• Janet Jackson still holds TiVo title
    Eight months later, Janet Jackson's infamous performance during the Super Bowl XXXVIII halftime show remains the most replayed moment in TiVo history, a representative for the digital video recording company said.
  • Music Videos Tap Video Games
    Over the past few years, entertainment has become more incestuous than ever. Rock stars became actors, comic book characters morphed into title roles in blockbuster films and everyone involved goes to the same after-parties. Now, the blending of popular culture has gone even further with a new MTV show of animated music videos featuring popular video game characters performing bands' songs.
  • And Now, a Few Words From the Urinal
    Richard Deutsch, an electrical engineer and former chiropractor, has come up with an invention that looks like a hockey puck with mesh wings, is sensitive to changes in light and has a tendency to go off with even the slightest bit of movement, which can prompt red flashing lights, crunchy guitar chords and a commercial announcement. The most notable detail, however, is its intended placement: in the urinals of public restrooms.
  • Baseball's Back in Washington, But Diamond May Not Be Papers' Best Friend
    When baseball returns to Washington, D.C., next year, it may not be a home run for the city's two daily papers--at least in the financial arena. While The Washington Post and The Washington Times will add coverage and possibly boost readership when the Montreal Expos relocate to the nation's capital, as was announced Wednesday, the papers are bracing for possible budgetary setbacks during the long baseball season.
  • Networks not Playing by Debate Rules
    The TV networks are balking at some of the rules that the Bush and Kerry campaigns have hammered out in advance of tonight's first presidential debate. At issue is a 32-page agreement between the campaigns on the structure of the debate, which lays out the ground rules on everything from camera angles to what kind of paper the candidates can use to take notes during the debate. It's the rules prohibiting shots of either Bush or Kerry while the other speaks that has irked the networks.
  • Ad Strategies: Sow Now, Reap Later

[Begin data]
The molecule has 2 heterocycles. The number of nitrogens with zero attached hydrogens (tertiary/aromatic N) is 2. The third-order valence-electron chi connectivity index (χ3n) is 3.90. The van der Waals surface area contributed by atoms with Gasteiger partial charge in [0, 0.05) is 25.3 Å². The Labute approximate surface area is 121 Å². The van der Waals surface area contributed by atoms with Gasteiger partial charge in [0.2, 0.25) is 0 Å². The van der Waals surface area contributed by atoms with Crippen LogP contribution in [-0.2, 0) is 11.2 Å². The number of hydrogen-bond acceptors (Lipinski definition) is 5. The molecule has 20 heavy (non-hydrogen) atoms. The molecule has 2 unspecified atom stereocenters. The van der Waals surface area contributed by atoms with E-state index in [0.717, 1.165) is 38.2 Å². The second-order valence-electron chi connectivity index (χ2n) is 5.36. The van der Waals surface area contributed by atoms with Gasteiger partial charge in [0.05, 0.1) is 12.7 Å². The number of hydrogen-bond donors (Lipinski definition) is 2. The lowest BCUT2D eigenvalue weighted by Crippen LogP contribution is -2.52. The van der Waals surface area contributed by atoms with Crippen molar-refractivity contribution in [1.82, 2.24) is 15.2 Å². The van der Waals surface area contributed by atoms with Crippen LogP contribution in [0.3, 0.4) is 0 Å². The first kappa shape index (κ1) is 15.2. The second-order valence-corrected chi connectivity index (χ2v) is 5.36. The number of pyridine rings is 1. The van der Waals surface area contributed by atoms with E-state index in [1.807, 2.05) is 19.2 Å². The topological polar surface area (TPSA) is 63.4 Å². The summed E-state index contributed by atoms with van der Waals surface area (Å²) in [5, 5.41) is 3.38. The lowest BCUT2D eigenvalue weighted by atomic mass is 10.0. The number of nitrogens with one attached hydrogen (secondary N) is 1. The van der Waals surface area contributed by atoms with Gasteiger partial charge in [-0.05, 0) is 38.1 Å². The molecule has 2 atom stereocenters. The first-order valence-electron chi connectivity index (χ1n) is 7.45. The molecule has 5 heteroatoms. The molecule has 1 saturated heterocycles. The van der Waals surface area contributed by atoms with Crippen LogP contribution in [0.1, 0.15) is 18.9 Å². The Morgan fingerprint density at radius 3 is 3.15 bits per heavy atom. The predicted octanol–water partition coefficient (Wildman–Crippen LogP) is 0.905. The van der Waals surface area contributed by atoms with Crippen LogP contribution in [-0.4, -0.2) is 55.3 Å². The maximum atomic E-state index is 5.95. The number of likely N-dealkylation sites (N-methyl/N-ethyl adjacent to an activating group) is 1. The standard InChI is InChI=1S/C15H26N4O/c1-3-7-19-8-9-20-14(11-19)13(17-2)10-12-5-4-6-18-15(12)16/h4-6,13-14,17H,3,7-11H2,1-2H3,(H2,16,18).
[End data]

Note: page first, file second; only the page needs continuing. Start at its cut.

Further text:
It's time to begin budgeting for 2005. But what is the most advantageous use of an advertising budget for a small business? Whether the amount available is $5,000, $500,000, or $5 million, it's a question that bedevils execs at every outfit, large or small.
  • New Office From Cramer-Krasselt
    After years of seeking to acquire an agency in New York to get a foothold in the biggest, most challenging advertising market in America, Cramer-Krasselt has decided, in effect, that if you can't buy 'em, start 'em.
  • Retired execs team up to buy smaller ad firms
    With three-fourths of the $270 billion U.S. advertising market now controlled by five agency holding companies, conventional wisdom holds that there are few, if any, ad agencies left out there worth buying. But three well-known retired Chicago advertising executives hope to debunk that theory by forming their own advertising "holding company." The trio wants to partner with solid agencies that fly under the radar of the industry's colossal ad firms.
  • Why Make Leno a Lame Duck? To Protect a Late-Night Cash Cow
    After NBC's surprise announcement Monday of the unusual deal that secured Conan O'Brien as the next host of the "Tonight" show at the end of a five-year transition period, the question facing the network's executives yesterday was one the current host, Jay Leno, once memorably asked: What were you thinking?
  • Would You Buy the Future of Radio From This Man?
    Wired, October 2004 Seven years ago, Lee Abrams found himself in exile. Once the most influential radio guru of his generation, Abrams pioneered systematic audience research and "psychographics," connecting people's lifestyles to their listening habits. He invented a music format called album-oriented rock, or AOR, which in the 1970s shifted the music industry's focus from singles to albums and showed radio execs how to hold listeners and attract advertisers - to make money in the new, boundary-free world of FM.
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